Neither medieval nor Renaissance thought permitted much further development of the seminal ideas about the majority and its relationship to privileged and powerful minorities, much less the rise of a conception of the social world in which egalitarianism was seen as posing a danger to freedom and a source of human bondage. The social upheaval of the seventeenth century, however, inspired Thomas Hobbes in Le iathan and especially in his reflections on the disturbances of the English Civil War, the Behemoth, to return to ancient themes about the pernicious results of upsetting the hierarchical order of society by demagoguery and mob rule. Political obedience to the sovereign by the many might entail strains and injustice, but anarchy led to much greater evils, both for the body politic and for the preservation of civilization and human life. In Le iathan, by simplifying the structure of a viable body politic and making it quite homogenous under the power of a single sovereign, Hobbes pointed to some of the features and problems of government to which theorists of mass politics (i.e., of the political dimension of mass societies) would turn their attention in the twentieth century.

In the history of the concept of mass society, it is worth noting that neither the first fully-fledged interpretation of such phenomenon (Ortega 1929) nor the first general presentation of anything approaching the notion of a mass society, Alexis de Tocqueville’s Democracy in America actually used the expression itself. Although Tocqueville’s study (1835 and 1840) did not describe the rise of a mass society, his analysis of the dynamics of a liberal, individualistic and democratic polity, clearly pointed out the trends (both manifest and ‘subterranean,’ to use his characteristic expression) that would eventually lead to it: thus the pressure of a growing ‘equality of conditions’ in the modern world would make people more similar to each other and therefore erase the distinctions between would-be unique individuals. The powerful ideology of egalitarianism would also have similar repercussions: concessions to majority wishes made by politicians would produce a more mediocre kind of democracy; conformity, rather than orderly dissent, would undermine the vitality of the new culture of the age; hedonism, rather than striving for higher forms of culture and ideals, would inspire the behavior of a selfish citizenry. In a word, a world of lonely, aimless, vulgar pleasure-seeking and disoriented citizens could eventually—though not necessarily—arise from the general trends to be perceived in the age of democracy.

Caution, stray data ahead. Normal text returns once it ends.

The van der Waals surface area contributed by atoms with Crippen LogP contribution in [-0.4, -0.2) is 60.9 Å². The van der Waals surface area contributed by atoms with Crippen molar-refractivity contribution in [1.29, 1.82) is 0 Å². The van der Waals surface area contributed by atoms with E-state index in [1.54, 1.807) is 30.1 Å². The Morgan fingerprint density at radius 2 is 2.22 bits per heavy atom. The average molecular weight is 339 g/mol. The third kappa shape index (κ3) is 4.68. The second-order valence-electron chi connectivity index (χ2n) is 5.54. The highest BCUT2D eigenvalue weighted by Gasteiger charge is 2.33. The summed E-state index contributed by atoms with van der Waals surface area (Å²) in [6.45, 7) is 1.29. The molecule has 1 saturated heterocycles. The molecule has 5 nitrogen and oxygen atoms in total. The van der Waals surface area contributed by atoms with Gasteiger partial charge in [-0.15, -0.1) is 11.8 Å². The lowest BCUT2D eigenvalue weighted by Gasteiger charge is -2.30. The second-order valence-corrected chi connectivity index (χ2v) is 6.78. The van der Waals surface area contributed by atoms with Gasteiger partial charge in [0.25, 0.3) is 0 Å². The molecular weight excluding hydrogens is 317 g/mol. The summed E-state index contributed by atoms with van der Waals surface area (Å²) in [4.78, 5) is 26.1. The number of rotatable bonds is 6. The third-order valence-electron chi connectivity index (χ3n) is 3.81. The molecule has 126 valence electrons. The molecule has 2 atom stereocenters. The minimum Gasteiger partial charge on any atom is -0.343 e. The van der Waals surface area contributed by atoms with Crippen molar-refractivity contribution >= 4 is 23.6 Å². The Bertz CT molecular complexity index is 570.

2.3 Conservatism and ‘Fear of the Masses’